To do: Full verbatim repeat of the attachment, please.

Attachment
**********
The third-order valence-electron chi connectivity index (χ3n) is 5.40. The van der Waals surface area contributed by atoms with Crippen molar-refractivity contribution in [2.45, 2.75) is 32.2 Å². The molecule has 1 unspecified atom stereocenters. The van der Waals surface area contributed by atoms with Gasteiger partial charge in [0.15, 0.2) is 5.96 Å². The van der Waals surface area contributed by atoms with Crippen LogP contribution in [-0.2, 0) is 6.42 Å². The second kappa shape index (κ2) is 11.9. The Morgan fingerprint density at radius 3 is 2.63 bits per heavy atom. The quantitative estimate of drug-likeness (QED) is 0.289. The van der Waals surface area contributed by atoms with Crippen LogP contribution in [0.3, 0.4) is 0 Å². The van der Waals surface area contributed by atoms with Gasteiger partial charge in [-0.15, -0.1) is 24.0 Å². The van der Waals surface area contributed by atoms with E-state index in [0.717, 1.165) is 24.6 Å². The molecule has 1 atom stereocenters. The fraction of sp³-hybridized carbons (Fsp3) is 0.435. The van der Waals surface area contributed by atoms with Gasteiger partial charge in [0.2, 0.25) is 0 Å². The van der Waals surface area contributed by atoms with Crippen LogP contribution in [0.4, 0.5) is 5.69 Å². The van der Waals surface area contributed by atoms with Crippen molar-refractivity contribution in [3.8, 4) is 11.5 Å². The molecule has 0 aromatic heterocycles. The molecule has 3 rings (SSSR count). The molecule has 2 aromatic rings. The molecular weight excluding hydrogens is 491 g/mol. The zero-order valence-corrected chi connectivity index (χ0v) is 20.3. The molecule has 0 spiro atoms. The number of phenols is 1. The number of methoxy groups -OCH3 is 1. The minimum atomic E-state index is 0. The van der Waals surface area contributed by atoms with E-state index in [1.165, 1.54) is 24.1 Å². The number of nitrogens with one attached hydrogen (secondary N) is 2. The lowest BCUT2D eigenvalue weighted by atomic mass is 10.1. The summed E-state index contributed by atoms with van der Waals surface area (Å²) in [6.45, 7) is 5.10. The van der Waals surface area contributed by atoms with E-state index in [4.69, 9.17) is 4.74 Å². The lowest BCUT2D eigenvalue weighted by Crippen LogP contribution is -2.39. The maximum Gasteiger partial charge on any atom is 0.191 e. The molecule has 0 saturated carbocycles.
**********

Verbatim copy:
The third-order valence-electron chi connectivity index (χ3n) is 5.40. The van der Waals surface area contributed by atoms with Crippen molar-refractivity contribution in [2.45, 2.75) is 32.2 Å². The molecule has 1 unspecified atom stereocenters. The van der Waals surface area contributed by atoms with Gasteiger partial charge in [0.15, 0.2) is 5.96 Å². The van der Waals surface area contributed by atoms with Crippen LogP contribution in [-0.2, 0) is 6.42 Å². The second kappa shape index (κ2) is 11.9. The Morgan fingerprint density at radius 3 is 2.63 bits per heavy atom. The quantitative estimate of drug-likeness (QED) is 0.289. The van der Waals surface area contributed by atoms with Crippen LogP contribution in [0.3, 0.4) is 0 Å². The van der Waals surface area contributed by atoms with Gasteiger partial charge in [-0.15, -0.1) is 24.0 Å². The van der Waals surface area contributed by atoms with E-state index in [0.717, 1.165) is 24.6 Å². The molecule has 1 atom stereocenters. The fraction of sp³-hybridized carbons (Fsp3) is 0.435. The van der Waals surface area contributed by atoms with Gasteiger partial charge in [0.2, 0.25) is 0 Å². The van der Waals surface area contributed by atoms with Crippen LogP contribution in [0.4, 0.5) is 5.69 Å². The van der Waals surface area contributed by atoms with Crippen molar-refractivity contribution in [3.8, 4) is 11.5 Å². The molecule has 0 aromatic heterocycles. The molecule has 3 rings (SSSR count). The molecule has 2 aromatic rings. The molecular weight excluding hydrogens is 491 g/mol. The zero-order valence-corrected chi connectivity index (χ0v) is 20.3. The molecule has 0 spiro atoms. The number of phenols is 1. The number of methoxy groups -OCH3 is 1. The minimum atomic E-state index is 0. The van der Waals surface area contributed by atoms with E-state index in [1.165, 1.54) is 24.1 Å². The number of nitrogens with one attached hydrogen (secondary N) is 2. The lowest BCUT2D eigenvalue weighted by atomic mass is 10.1. The summed E-state index contributed by atoms with van der Waals surface area (Å²) in [6.45, 7) is 5.10. The van der Waals surface area contributed by atoms with E-state index in [4.69, 9.17) is 4.74 Å². The lowest BCUT2D eigenvalue weighted by Crippen LogP contribution is -2.39. The maximum Gasteiger partial charge on any atom is 0.191 e. The molecule has 0 saturated carbocycles.